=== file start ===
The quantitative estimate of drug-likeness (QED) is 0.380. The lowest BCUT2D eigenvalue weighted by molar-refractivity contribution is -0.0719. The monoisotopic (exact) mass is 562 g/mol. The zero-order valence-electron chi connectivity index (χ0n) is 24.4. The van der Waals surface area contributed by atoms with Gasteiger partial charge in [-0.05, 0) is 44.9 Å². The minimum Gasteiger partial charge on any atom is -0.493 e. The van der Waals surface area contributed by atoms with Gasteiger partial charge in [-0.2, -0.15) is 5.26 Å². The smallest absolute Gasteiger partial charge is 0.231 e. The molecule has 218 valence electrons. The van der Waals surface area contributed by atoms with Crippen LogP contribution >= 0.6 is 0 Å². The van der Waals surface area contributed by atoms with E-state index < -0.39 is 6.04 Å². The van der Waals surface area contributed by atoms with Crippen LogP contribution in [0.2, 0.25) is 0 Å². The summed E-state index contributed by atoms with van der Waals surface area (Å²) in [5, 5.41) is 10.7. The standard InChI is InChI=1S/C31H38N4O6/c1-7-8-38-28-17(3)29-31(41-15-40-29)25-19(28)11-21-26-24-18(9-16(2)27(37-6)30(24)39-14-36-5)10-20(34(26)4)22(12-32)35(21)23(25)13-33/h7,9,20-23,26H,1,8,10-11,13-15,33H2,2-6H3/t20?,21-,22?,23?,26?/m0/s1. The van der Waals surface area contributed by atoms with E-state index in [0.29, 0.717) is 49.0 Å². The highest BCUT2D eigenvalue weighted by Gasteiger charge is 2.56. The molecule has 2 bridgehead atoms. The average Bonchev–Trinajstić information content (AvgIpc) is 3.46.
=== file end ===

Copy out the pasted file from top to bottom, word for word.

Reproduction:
The quantitative estimate of drug-likeness (QED) is 0.380. The lowest BCUT2D eigenvalue weighted by molar-refractivity contribution is -0.0719. The monoisotopic (exact) mass is 562 g/mol. The zero-order valence-electron chi connectivity index (χ0n) is 24.4. The van der Waals surface area contributed by atoms with Gasteiger partial charge in [-0.05, 0) is 44.9 Å². The minimum Gasteiger partial charge on any atom is -0.493 e. The van der Waals surface area contributed by atoms with Gasteiger partial charge in [-0.2, -0.15) is 5.26 Å². The smallest absolute Gasteiger partial charge is 0.231 e. The molecule has 218 valence electrons. The van der Waals surface area contributed by atoms with Crippen LogP contribution >= 0.6 is 0 Å². The van der Waals surface area contributed by atoms with E-state index < -0.39 is 6.04 Å². The van der Waals surface area contributed by atoms with Crippen LogP contribution in [0.2, 0.25) is 0 Å². The summed E-state index contributed by atoms with van der Waals surface area (Å²) in [5, 5.41) is 10.7. The standard InChI is InChI=1S/C31H38N4O6/c1-7-8-38-28-17(3)29-31(41-15-40-29)25-19(28)11-21-26-24-18(9-16(2)27(37-6)30(24)39-14-36-5)10-20(34(26)4)22(12-32)35(21)23(25)13-33/h7,9,20-23,26H,1,8,10-11,13-15,33H2,2-6H3/t20?,21-,22?,23?,26?/m0/s1. The van der Waals surface area contributed by atoms with E-state index in [0.29, 0.717) is 49.0 Å². The highest BCUT2D eigenvalue weighted by Gasteiger charge is 2.56. The molecule has 2 bridgehead atoms. The average Bonchev–Trinajstić information content (AvgIpc) is 3.46.